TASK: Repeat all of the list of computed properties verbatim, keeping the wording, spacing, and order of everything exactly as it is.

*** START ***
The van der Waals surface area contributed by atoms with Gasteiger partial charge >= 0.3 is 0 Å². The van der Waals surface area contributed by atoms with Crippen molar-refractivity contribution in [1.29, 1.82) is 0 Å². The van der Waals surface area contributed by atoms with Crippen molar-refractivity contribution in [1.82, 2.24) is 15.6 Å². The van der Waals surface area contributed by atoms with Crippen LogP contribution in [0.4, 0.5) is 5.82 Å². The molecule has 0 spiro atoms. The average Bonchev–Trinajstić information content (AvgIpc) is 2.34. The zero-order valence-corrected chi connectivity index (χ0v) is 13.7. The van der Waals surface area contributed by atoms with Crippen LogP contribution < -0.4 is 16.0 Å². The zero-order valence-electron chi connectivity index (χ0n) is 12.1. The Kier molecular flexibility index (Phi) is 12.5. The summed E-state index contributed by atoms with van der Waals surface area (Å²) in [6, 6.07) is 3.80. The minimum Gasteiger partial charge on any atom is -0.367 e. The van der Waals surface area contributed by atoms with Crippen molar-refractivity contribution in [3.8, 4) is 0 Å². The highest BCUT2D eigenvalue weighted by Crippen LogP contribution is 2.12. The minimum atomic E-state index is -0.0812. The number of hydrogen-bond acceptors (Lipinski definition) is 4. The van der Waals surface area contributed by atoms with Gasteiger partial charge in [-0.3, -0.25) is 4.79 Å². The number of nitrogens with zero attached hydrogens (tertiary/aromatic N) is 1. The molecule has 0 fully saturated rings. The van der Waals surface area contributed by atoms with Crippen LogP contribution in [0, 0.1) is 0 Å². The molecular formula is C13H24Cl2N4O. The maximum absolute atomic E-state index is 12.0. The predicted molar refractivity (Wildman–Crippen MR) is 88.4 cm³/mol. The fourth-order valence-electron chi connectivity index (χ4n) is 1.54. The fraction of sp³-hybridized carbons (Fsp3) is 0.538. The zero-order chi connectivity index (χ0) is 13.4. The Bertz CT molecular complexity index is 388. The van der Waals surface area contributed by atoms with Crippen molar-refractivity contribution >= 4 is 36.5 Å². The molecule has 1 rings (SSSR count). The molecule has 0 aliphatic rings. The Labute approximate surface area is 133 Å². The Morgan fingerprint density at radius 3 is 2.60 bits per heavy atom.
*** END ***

The van der Waals surface area contributed by atoms with Gasteiger partial charge >= 0.3 is 0 Å². The van der Waals surface area contributed by atoms with Crippen molar-refractivity contribution in [1.29, 1.82) is 0 Å². The van der Waals surface area contributed by atoms with Crippen molar-refractivity contribution in [1.82, 2.24) is 15.6 Å². The van der Waals surface area contributed by atoms with Crippen LogP contribution in [0.4, 0.5) is 5.82 Å². The molecule has 0 spiro atoms. The average Bonchev–Trinajstić information content (AvgIpc) is 2.34. The zero-order valence-corrected chi connectivity index (χ0v) is 13.7. The van der Waals surface area contributed by atoms with Crippen LogP contribution < -0.4 is 16.0 Å². The zero-order valence-electron chi connectivity index (χ0n) is 12.1. The Kier molecular flexibility index (Phi) is 12.5. The summed E-state index contributed by atoms with van der Waals surface area (Å²) in [6, 6.07) is 3.80. The minimum Gasteiger partial charge on any atom is -0.367 e. The van der Waals surface area contributed by atoms with Crippen molar-refractivity contribution in [3.8, 4) is 0 Å². The highest BCUT2D eigenvalue weighted by Crippen LogP contribution is 2.12. The minimum atomic E-state index is -0.0812. The number of hydrogen-bond acceptors (Lipinski definition) is 4. The van der Waals surface area contributed by atoms with Gasteiger partial charge in [-0.3, -0.25) is 4.79 Å². The number of nitrogens with zero attached hydrogens (tertiary/aromatic N) is 1. The molecule has 0 fully saturated rings. The van der Waals surface area contributed by atoms with Crippen LogP contribution in [0, 0.1) is 0 Å². The molecular formula is C13H24Cl2N4O. The maximum absolute atomic E-state index is 12.0. The predicted molar refractivity (Wildman–Crippen MR) is 88.4 cm³/mol. The fourth-order valence-electron chi connectivity index (χ4n) is 1.54. The fraction of sp³-hybridized carbons (Fsp3) is 0.538. The zero-order chi connectivity index (χ0) is 13.4. The Bertz CT molecular complexity index is 388. The van der Waals surface area contributed by atoms with Crippen molar-refractivity contribution >= 4 is 36.5 Å². The molecule has 1 rings (SSSR count). The molecule has 0 aliphatic rings. The Labute approximate surface area is 133 Å². The Morgan fingerprint density at radius 3 is 2.60 bits per heavy atom.